Top executives of General Motors Co and Ford Motor Co said on Wednesday U.S. consumer demand for cars and trucks remains strong, despite rising interest rates and record high gas prices.
The Federal Reserve is expected to boost U.S. rates again as soon as Wednesday to combat a surge in consumer prices. Rate hikes, costly gas and inflation have been a toxic combination for Detroit's automakers in the past.
"We have not seen signs of weakening demand," GM Chief Financial Officer Paul Jacobson told investors at a conference sponsored by Deutsche Bank. New vehicle prices are high, and inventories of unsold cars and trucks remain low, he said.
GM has been able to offset $5 billion in higher supply chain costs by raising prices and cutting expenses, Jacobson said. He reaffirmed GM's earlier financial targets and its goal of increasing vehicle production for 2022 by 25-30% from 2021.
Ford Chief Financial Officer John Lawler said in a separate presentation that demand remains as prices stay strong.
Lawler said Ford's credit arm is starting to see an increase in loan delinquencies, a potential leading indicator of softer demand. However, "it's not yet a concern" because delinquencies were extremely low previously, he noted.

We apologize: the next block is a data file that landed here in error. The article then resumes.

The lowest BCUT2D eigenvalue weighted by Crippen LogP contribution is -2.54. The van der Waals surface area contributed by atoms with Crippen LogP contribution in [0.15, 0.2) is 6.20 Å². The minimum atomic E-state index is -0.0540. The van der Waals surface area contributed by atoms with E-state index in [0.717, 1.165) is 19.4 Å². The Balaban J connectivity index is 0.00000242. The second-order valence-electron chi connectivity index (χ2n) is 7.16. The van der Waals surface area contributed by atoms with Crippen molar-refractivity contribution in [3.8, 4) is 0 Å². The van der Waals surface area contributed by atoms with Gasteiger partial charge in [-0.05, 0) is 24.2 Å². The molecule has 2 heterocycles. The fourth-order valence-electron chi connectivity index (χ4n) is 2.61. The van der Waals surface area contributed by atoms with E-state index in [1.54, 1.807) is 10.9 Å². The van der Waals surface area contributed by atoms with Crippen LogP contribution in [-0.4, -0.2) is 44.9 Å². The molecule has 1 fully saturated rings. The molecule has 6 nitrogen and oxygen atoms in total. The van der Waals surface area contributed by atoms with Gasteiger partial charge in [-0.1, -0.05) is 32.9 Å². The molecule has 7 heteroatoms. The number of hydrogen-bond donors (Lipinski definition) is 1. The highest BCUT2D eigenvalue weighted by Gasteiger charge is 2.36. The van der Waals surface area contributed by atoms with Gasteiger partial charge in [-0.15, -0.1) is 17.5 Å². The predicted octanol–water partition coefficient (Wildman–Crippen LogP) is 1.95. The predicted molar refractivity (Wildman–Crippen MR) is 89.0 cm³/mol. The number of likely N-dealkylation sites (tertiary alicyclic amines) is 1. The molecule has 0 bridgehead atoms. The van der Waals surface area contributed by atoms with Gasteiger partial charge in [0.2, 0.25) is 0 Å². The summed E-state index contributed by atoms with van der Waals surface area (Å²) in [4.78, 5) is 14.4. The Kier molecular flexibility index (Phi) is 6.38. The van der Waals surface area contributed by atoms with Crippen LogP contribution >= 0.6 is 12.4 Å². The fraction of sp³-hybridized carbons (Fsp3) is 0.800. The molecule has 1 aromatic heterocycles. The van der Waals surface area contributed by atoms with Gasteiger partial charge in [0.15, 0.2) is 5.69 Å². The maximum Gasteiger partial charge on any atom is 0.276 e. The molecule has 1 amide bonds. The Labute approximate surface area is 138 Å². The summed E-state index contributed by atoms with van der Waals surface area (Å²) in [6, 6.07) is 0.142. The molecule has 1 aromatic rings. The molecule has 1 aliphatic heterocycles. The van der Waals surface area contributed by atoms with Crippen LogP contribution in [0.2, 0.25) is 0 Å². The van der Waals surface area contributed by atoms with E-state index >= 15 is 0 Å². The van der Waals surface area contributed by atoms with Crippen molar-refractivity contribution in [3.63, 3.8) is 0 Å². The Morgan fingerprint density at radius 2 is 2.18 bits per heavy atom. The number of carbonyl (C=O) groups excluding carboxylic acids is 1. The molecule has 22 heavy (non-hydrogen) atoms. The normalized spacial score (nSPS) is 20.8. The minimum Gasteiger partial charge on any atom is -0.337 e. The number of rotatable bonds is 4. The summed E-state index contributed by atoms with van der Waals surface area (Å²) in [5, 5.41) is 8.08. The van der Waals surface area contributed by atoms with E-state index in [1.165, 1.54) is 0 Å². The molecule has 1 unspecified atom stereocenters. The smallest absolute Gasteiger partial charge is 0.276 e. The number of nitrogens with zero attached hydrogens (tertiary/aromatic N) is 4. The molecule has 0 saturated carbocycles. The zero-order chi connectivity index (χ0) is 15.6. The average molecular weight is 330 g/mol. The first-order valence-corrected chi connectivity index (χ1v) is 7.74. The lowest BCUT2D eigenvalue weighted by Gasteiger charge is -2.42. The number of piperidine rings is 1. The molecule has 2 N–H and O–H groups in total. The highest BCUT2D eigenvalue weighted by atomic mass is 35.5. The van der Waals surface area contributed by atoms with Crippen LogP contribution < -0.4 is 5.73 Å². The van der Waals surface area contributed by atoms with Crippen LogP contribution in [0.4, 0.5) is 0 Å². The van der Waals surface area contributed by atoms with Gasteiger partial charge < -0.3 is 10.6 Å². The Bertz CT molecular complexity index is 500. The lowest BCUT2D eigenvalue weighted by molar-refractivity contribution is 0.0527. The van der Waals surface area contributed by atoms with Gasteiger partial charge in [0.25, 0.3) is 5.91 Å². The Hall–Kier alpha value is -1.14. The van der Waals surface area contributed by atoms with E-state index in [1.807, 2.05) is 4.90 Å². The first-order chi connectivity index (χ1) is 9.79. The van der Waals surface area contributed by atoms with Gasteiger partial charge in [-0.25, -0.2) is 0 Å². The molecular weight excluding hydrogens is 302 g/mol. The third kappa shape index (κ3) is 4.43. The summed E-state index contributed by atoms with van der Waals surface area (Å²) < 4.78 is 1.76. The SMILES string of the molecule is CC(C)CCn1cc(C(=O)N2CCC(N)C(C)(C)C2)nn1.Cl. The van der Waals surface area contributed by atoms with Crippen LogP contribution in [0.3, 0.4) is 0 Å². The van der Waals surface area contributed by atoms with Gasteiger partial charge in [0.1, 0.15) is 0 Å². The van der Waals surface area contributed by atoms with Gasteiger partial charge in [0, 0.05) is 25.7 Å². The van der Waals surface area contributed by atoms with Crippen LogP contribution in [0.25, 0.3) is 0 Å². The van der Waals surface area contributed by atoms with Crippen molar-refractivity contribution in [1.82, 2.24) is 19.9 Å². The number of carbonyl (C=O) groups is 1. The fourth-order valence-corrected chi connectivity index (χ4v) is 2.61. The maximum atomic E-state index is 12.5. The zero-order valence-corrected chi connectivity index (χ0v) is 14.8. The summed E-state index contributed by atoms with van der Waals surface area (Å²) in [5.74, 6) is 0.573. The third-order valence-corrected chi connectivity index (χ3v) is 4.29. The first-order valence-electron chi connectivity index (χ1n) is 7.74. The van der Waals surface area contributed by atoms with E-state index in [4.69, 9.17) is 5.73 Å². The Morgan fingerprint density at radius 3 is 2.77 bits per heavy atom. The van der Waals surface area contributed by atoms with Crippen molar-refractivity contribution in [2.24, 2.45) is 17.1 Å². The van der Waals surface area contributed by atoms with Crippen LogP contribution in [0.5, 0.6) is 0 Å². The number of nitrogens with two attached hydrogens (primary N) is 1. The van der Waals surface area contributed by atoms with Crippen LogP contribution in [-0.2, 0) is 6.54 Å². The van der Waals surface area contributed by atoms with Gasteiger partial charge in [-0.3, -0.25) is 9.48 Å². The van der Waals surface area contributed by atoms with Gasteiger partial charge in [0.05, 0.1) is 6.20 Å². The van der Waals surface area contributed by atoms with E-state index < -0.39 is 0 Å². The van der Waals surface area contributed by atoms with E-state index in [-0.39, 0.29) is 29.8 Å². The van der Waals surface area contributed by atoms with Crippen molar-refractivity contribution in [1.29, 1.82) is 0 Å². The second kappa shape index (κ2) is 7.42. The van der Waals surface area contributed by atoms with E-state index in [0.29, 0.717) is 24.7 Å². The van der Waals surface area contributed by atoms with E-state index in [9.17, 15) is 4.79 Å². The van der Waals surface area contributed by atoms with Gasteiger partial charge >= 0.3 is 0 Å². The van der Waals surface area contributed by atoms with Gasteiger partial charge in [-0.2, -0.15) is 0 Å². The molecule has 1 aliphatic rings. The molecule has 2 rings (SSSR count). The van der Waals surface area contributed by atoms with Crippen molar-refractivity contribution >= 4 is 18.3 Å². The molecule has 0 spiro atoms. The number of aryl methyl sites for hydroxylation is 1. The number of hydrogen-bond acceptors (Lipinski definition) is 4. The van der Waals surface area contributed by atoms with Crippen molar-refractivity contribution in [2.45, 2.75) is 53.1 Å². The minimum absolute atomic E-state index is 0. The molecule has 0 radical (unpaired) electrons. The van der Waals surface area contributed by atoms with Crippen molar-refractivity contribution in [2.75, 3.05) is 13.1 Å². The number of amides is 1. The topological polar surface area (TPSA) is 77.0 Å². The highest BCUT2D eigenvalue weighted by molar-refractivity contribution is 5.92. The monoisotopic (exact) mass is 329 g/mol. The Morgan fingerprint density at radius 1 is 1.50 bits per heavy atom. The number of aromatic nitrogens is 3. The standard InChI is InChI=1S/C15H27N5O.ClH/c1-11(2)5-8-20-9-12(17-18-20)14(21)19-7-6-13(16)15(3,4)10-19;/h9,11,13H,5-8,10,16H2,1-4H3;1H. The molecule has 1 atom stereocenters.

Both Lawler and Jacobson said low inventory would benefit their companies should the U.S. economy tip into recession.
Jacobson said GM executives are watching "every day, every week, every month" for signs of a slowdown, focusing on inventories and other indicators. Lawler said Ford has done modeling on the potential impact of both moderate and severe recessions.
In the past, the Detroit automakers and their dealers carried two to three months' worth of vehicles on their lots. When consumer demand withered, they were forced to offer deep discounts to move out old models.
"We are not going to go back to the high inventories that we had in the past. We've targeted 45 to 55 days and we're going to stick to that," Lawler said.
GM's management is being extra cautious about adding staff, and is reviewing capital spending plans, Jacobson said. But the company does not want to cut long-term investments in electric vehicles, software and other new technology "that are going to drive revenue growth," he added.
(Reporting by Joe White; Editing by Richard Chang)